Monday, September 24, 2007

holiday reading and suggestions

Halloween is one of those holidays I don't hate. I actually picked up some reading to celebrate the month, which is my favorite of the year. It's not as special in Colorado - Massachusetts is cool, dry, sunny and exploding in the color of foliage. Anyway, here's what I picked up.

Some H.P. Lovecraft - lurker at the threshold. A really messed up homophobe, but the original master of terror. He helped create the concept of horror that was so fantastical, that it would destroy somebody's mind to behold it.

I am Legend by Richard Matheson. Good vampire fiction is some of the best. Bad vampire is, well, Anne Rice. This one I've started first, and so far its amazing. It takes the basic premise of vampires, as a lone predator in a world of prey, and turns it on its head. The book follows. Richard Neville, who is the last man on earth (as far as he and I know this early on) in a world where everyone else has turned into vampires. It's based very much in the practicality of survival. He is the lone prey in a world of predators. The omega man with Charlton Heston is the most famous adaptation. Will Smith is the lead in a remake coming out very soon - which was all the more reason to read this sooner rather than later.

Son of a Witch - the sequel to Wicked. Not really scary, but witches are involved. Wicked, in case you've been under a rock, is the story of the Wicked Witch of the West, told from her point of view. There's a lot of social commentary and good storytelling for adults. The sequel is, as the title would indicate, concerned with her orphaned son.

Halloween reading suggestions

Dracula: The original Dracula, by Bram Stoker, is a true classic of any genre. It's a good time capsule of how women were held in society at the time it was written. The narrative is pieced together from letters, diary entries and news clippings, which made it a pretty experimental piece of work as well.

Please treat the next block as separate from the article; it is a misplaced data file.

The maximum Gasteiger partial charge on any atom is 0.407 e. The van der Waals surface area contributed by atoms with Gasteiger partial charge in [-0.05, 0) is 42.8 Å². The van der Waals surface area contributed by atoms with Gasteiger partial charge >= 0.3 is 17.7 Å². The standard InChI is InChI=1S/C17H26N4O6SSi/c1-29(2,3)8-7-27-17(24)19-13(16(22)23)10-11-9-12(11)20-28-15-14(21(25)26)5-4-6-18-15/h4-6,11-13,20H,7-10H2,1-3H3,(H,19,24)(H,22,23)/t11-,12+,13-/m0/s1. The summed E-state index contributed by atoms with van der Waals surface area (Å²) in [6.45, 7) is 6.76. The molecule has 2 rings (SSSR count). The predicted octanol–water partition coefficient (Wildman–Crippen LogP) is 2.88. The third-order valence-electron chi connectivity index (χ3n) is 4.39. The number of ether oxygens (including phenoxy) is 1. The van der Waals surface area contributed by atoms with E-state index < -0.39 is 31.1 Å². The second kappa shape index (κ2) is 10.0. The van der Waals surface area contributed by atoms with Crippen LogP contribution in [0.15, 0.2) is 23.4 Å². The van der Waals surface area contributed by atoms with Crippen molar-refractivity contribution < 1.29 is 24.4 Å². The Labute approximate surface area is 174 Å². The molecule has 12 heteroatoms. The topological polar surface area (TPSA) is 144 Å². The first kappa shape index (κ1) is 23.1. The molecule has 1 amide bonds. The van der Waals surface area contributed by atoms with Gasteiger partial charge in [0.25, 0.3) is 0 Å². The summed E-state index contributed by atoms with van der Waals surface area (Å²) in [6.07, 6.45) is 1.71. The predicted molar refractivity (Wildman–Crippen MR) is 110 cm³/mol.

Salem's Lot: If there are Stephen King doubters out there, read Salem's Lot. I will contend that that book is also a classic. most people who don't like King haven't read much or anything by him. If you read Salem's Lot and still hate him, then he's got nothing for you. Salem's Lot and the Shining are probably his two best works in my opinion.

World War Z: This isn't strictly terror, but Max Brook's vision of future where a zombie outbreak reaches a global pandemic is pretty scary in its attention to detail. It is gripping, told as a series of interconnected interviews with survivors. Brooks uses the tale as a metaphor for a global crisis capable of changing the socioeconomic fortunes of countries around the world. It's well written, and takes itself deadly serious.

As an english major, I spent a lot of time reading books that had prestige value or was supposed to imbue me with some quality in its reading. Halloween is a good time to remember that books can be high art - and fun at the same time. Don't take my suggestions, but take my advice - read a fun book in October (yes I know its still September - just got a little trigger happy I guess.)


Seamus Woods said...

Thanks! I need some good book recommendations. Mine usually come from Amy, who does well but her books are usually a little estrogen biased.

I liked wicked a lot -- I'm a sucker for the "take a well known story and re-tell it from another character's pov" genre. Grendel is another good one, and it might fit the halloween theme. RandGareD is a favorite, but not scary.

I like "The Girl Who Loved Tom Gordon" for King scary book. First, it is short and I read slowly. Second, that minimalism really shows how what is left out of the text is what really makes a book scary.

Amy Woods said...

Just to prove Seamus wrong (as usual), I would recommend the book "The Alienist." Scary in a suspenseful, eerie sort of way.

Giuseppe Jonathan Jones, CPA said...

Just finished "I Am Legend" It was really good. It clocks in at 170 pages, so its more of a novella, but it has a nice Jack London tautness to the story. Another plus for Seamus is that the hero is a scientist.